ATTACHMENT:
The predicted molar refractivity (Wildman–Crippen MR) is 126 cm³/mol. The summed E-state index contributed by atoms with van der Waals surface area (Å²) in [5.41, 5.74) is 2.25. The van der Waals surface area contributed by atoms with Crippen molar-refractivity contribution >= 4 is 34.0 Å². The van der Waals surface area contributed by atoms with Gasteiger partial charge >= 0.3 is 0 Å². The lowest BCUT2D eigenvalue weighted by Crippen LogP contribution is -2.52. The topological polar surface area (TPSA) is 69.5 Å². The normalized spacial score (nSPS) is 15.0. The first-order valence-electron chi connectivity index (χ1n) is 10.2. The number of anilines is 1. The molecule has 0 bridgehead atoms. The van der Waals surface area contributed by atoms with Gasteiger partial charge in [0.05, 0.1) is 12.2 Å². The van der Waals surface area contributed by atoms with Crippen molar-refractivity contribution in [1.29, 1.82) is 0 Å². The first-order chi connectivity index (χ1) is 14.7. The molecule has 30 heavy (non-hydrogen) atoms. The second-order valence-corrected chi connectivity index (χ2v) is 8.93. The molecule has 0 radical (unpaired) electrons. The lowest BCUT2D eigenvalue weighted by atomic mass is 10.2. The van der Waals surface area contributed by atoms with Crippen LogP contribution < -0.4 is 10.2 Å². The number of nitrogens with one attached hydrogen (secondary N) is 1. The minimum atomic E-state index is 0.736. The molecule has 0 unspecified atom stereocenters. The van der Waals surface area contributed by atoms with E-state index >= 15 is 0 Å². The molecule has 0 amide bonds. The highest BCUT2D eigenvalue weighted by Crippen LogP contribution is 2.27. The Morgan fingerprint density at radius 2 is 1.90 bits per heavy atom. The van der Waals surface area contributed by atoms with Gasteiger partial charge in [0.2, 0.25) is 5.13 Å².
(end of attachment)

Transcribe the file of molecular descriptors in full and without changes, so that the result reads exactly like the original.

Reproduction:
The predicted molar refractivity (Wildman–Crippen MR) is 126 cm³/mol. The summed E-state index contributed by atoms with van der Waals surface area (Å²) in [5.41, 5.74) is 2.25. The van der Waals surface area contributed by atoms with Crippen molar-refractivity contribution >= 4 is 34.0 Å². The van der Waals surface area contributed by atoms with Gasteiger partial charge >= 0.3 is 0 Å². The lowest BCUT2D eigenvalue weighted by Crippen LogP contribution is -2.52. The topological polar surface area (TPSA) is 69.5 Å². The normalized spacial score (nSPS) is 15.0. The first-order valence-electron chi connectivity index (χ1n) is 10.2. The number of anilines is 1. The molecule has 0 bridgehead atoms. The van der Waals surface area contributed by atoms with Gasteiger partial charge in [0.05, 0.1) is 12.2 Å². The van der Waals surface area contributed by atoms with Crippen molar-refractivity contribution in [1.29, 1.82) is 0 Å². The first-order chi connectivity index (χ1) is 14.7. The molecule has 30 heavy (non-hydrogen) atoms. The second-order valence-corrected chi connectivity index (χ2v) is 8.93. The molecule has 0 radical (unpaired) electrons. The lowest BCUT2D eigenvalue weighted by atomic mass is 10.2. The van der Waals surface area contributed by atoms with Crippen LogP contribution < -0.4 is 10.2 Å². The number of nitrogens with one attached hydrogen (secondary N) is 1. The minimum atomic E-state index is 0.736. The molecule has 0 unspecified atom stereocenters. The van der Waals surface area contributed by atoms with E-state index >= 15 is 0 Å². The molecule has 0 amide bonds. The highest BCUT2D eigenvalue weighted by Crippen LogP contribution is 2.27. The Morgan fingerprint density at radius 2 is 1.90 bits per heavy atom. The van der Waals surface area contributed by atoms with Gasteiger partial charge in [0.2, 0.25) is 5.13 Å².